As with most fables, Spencer teases in the language of symbolism and foreboding. The opening frame features a dead bird on the road leading to the estate. The royal motorcade passes over the bird in a manner that evokes Diana’s precarious fate; the wheels come within a feather of crushing the lifeless body, the passing of each car making us wince with fresh terror. Diana’s first exchange, when she’s lost in the countryside, features a loaded line: “I’m looking for somewhere, but there are no signs”. Even an argument at a billiards table features a ball formation – two solitary balls facing an army of others – that’s emblematic of Diana’s inability to be two different people for the country. Perhaps the most unsettling of them all is a moment where Diana casually asks an onlooker, “Will they kill me, do you think?”; she lets the heaviness hang for a hot second, before it’s revealed that she’s referring to a scarecrow she wants to disrobe in the middle of a field.

Also Read: The Crown On Netflix: The Best Scenes So Far 

The scarecrow is a running trope in the film. There’s more to it than the human-mannequin analogy. Diana finds herself to be synonymous with a pheasant – a pretty but dull bird better known as targets of shooting practice – and so the act of her walking towards a scarecrow becomes strangely poignant. In a way, the film depicts a cynical phase where she is repulsed by her fear of confrontation; her relationship with the scarecrow, a bird’s enemy and an optic illusion, signifies a slow mushrooming of defiance. This is further evidenced by how Diana gifts her sons miniature Lobster and Crab soft toys for Christmas. That Diana and her kids are associated with the three is no coincidence. Lobsters, crabs and birds are culinary favourites, plucked out of oceans and skies to be cooked and eaten by carnivorous humans on the ground. It’s a disarming touch in a film ripe with abstract angst.

Come awards season, Kristen Stewart’s titular performance might be one of the year’s frontrunners. Given the juries’ traditional disposition towards the British monarchy universe (BMU), this may not mean much. But it’s necessary validation for a film and lead turn that combine to challenge the Oscar-baity nature of the genre. The casting of Stewart – an American actress who has reinvented herself with every subsequent role since her breakout with Twilight – raised a few eyebrows when Spencer was announced. But the concern was always unfounded. For one, there’s nobody better at twitchy, internal-turmoil sketches. Stewart’s instinctive ability to read the relationship between camera and performer is second to none. She at once consumes and occupies a space, which in turn brings to life unfilmable emotions without the crutch of flashbacks. She nails Diana’s gait and accent, sure, but that’s barely the point. Stewart handles the added responsibility of making Diana escape the cage – and the story – she’s in. At some level, she is almost working against the film-making, the consequence of which is an enchanting marriage of rebel and cause.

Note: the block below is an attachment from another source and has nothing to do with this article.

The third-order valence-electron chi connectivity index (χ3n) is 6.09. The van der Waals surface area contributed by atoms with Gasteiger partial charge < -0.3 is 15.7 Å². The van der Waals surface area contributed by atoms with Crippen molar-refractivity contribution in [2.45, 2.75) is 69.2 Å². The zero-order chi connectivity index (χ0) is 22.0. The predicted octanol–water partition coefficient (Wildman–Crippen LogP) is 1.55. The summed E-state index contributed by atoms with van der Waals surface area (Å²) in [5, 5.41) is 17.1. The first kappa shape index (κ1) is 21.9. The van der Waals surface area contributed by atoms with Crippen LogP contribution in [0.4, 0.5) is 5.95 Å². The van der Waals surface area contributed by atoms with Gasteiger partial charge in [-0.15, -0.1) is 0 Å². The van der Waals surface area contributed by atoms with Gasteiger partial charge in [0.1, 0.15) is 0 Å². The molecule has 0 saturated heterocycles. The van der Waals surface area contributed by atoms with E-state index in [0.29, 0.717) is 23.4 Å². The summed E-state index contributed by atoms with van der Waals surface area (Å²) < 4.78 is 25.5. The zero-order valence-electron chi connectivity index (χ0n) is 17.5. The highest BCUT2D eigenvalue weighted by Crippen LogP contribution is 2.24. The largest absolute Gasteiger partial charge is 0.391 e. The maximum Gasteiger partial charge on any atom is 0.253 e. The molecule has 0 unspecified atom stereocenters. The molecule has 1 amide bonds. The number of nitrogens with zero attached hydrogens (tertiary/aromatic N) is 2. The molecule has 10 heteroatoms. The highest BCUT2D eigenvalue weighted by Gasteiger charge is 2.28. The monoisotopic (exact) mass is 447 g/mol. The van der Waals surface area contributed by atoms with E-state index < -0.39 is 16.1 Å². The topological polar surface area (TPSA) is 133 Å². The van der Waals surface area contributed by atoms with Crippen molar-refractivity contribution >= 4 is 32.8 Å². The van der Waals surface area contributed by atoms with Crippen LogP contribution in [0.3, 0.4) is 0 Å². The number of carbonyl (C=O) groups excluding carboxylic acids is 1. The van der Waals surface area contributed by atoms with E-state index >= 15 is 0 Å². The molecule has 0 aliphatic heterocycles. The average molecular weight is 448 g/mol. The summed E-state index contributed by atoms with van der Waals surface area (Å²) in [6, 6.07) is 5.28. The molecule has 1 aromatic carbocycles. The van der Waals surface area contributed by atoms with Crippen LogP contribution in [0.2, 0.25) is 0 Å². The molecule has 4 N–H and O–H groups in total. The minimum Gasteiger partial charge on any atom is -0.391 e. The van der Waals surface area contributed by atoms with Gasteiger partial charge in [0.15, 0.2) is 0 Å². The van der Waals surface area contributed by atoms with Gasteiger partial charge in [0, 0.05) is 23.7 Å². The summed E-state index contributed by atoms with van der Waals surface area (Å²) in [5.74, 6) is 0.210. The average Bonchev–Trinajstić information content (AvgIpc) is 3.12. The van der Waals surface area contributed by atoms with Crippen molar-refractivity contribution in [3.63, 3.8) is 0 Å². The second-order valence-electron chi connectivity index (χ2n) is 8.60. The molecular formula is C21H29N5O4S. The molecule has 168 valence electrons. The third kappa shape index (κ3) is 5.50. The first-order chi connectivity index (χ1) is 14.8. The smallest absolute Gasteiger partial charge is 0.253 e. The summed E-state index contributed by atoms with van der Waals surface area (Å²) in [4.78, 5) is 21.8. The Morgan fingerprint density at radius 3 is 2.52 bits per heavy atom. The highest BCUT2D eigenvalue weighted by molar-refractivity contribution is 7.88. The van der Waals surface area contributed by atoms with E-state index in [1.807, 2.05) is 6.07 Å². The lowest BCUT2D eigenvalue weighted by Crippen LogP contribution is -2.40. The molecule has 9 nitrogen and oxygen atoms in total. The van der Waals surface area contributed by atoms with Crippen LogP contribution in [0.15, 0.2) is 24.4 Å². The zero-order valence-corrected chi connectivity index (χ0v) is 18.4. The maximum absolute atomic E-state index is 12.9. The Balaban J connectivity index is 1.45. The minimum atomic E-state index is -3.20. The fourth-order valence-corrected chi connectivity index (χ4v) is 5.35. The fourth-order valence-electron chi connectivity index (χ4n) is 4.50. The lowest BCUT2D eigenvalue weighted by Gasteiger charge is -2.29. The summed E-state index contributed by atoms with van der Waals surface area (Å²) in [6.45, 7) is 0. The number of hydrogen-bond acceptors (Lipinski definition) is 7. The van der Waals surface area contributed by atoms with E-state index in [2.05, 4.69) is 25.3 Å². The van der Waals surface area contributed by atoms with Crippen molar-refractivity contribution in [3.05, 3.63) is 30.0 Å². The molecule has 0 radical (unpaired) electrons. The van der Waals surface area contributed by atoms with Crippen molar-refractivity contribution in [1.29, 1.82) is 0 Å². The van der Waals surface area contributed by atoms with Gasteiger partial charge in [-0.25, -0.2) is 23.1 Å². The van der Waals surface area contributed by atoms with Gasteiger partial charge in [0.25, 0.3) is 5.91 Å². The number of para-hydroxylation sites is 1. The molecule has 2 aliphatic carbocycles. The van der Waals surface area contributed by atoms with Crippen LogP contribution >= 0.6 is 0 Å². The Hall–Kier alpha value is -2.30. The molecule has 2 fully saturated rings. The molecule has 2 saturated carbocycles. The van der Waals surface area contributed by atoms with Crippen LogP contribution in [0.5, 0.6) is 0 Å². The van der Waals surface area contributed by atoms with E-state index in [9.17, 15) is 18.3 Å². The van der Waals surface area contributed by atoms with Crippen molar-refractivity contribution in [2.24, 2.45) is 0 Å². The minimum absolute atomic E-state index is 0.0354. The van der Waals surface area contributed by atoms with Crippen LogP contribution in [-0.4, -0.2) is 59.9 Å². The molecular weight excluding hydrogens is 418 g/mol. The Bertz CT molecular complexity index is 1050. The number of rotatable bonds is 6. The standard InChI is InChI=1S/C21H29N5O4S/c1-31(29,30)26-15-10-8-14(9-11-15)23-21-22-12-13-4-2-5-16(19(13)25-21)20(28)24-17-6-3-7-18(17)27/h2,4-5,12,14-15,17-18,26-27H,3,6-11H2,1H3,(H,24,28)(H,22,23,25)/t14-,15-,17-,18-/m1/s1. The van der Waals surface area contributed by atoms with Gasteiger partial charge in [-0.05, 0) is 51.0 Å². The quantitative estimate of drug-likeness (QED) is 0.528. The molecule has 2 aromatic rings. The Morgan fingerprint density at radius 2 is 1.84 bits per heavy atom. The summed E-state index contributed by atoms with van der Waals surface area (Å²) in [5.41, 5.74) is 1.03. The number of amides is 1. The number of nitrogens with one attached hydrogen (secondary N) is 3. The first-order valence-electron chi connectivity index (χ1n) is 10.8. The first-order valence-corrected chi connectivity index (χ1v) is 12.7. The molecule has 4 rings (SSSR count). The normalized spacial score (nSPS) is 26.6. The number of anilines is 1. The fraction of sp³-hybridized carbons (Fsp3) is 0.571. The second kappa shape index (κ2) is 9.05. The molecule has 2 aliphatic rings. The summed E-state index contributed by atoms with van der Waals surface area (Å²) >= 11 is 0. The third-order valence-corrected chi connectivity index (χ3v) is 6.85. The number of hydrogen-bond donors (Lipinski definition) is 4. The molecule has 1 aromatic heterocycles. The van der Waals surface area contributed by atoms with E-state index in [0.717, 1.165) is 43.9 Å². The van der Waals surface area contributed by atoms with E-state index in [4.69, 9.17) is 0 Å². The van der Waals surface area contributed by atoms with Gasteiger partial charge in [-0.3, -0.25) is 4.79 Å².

Quiz: How Well Do You Know The Crown?

The soul of Kristen Stewart’s role is also rooted in the spiritual harmony between actor and character. The Stewart today is a descendent – and organic extension – of the brutally scrutinized star whose own fairytale romance had once collapsed in full view of the world. The way she was hounded became the showbiz equivalent of the Princess Diana syndrome. She’s come a long way even though she didn’t have to. Watching her pull on a past to redefine the sanctity of a future is, for better or worse, like watching Diana Spencer survive her fate and not succumbing to it. If you look closely, you might spot a bit of Stewart in Diana, not just the other way around. And if that isn’t the spirit of Spencer, I’m not sure what is. The film is a significant work of mythbuilding: it corrects an anomaly in time while preserving its repercussions.

Perhaps the recent resurgence of Diana on screen – first in The Crown, now Spencer – is no surprise. She rallied against an archaic institution and never stopped paying the price for it. In an age when autocratic governments are threatening to curtail the freedom of living all over the globe, a figure like Diana epitomizes the anti-establishment struggle in its most primal form. After all, what is democracy if not a fable from a true tragedy?